IOWA CITY -- It appears that Bethany Doolittle will play alongside Morgan Johnson this season instead of behind her.
The Iowa Hawkeyes' traditional four-out scheme is likely to be replaced at times by a three-guard, two-post set, creating a front line that stands 6-foot-5 and 6-4.
"It's been a little tough to learn a new position," Doolittle said Wednesday at the Hawkeyes' preseason media day at Carver-Hawkeye Arena. "I've always been in the paint instead of facing the basket full-time."
Johnson (a 6-5 senior) and Doolittle (6-4 sophomore) shared time at center last year -- Johnson averaged 27 minutes per game, Doolittle 12.
But as Doolittle blossomed throughout the summer, Iowa coach Lisa Bluder decided to make some changes in an effort to get them both on the floor at the same time.
Johnson will stay at center; Doolittle will move to power forward.
"We're working on that right now, tweaking our offense a bit to accommodate (Doolittle's) abilities," Bluder said. "We just have to find a way to get her on the floor and more minutes because if she's strictly backing up Morgan, Morgan is on the floor a lot, and that limits Bethany's minutes.
"So I have to find a way to get Bethany on the floor, and I think this is the solution."
Johnson is all for the move.
"Three out, two in ... it's a big opportunity," she said. "A lot of high-low looks and cross screens. For (opponents) to bring two posts to guard both of us, Bethany's going to have an advantage."
Johnson was second on the team in scoring last year at 14.9 points per game and is closing in on the school's shot-blocking record. Doolittle added 3.1 points per game as a freshman.
When Johnson came to Iowa three years ago, she was a 155-pound beanpole. Now, she's over 190 pounds and proud of it.
"Being little isn't good in the Big Ten," she said.
Johnson is arguably the best center in the league, and a professional career would be a possibility if she pursued it. She doesn't plan on it.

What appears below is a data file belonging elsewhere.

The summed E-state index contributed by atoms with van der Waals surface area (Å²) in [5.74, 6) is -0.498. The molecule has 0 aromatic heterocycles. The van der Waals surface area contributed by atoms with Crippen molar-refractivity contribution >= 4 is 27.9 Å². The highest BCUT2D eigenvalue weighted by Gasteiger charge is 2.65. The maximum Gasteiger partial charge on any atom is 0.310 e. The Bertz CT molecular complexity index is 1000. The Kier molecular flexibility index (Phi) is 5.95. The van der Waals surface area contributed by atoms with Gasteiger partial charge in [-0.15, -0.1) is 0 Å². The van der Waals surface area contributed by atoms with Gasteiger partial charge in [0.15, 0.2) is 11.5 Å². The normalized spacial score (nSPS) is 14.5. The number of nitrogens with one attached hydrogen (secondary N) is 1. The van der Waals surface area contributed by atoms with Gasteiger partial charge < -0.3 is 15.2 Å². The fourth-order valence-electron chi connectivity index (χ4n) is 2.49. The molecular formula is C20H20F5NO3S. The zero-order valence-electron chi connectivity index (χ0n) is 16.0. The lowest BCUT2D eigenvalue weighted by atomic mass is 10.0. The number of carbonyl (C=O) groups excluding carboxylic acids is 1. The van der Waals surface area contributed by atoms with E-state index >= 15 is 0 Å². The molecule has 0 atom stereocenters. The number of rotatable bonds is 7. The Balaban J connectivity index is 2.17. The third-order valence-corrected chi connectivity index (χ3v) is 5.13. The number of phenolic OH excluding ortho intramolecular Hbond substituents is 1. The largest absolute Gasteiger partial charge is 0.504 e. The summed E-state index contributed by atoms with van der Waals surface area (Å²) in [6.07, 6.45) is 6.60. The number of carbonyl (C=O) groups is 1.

"I'm going to try medical school and look at my opportunities," she said. "I might do some medical work in a third-world country.
"But I think this will be my last year of basketball. I think my knees will be ready for me to walk without pain."
FRESHMAN OF IMPACT
When asked which of the newcomers was most likely to make an immediate impact, Bluder didn't blink.
"Kali Peschel," she said.
"First of all, she's a darn good basketball player. Second of all, she's versatile, she can play a number of positions, so that always helps."
In high school, she played all five positions. She is listed as a guard on the Iowa roster, but has played forward and center as well.
"I brought the ball up the floor quite a bit, and I posted up a lot," said Peschel, a 6-foot-1 freshman from Sauk Centre, Minn., who holds school records in scoring, assists and steals.
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Peschel highlights a freshmen class that also consists of Claire Till (Dubuque Wahlert), Nicole Smith (Rockton, Ill.) and Kayla Timmerman (Wayzata, Minn.). Kathy Reynolds is a junior-college transfer from Flint, Mich., and Highland (Kan.) Community College.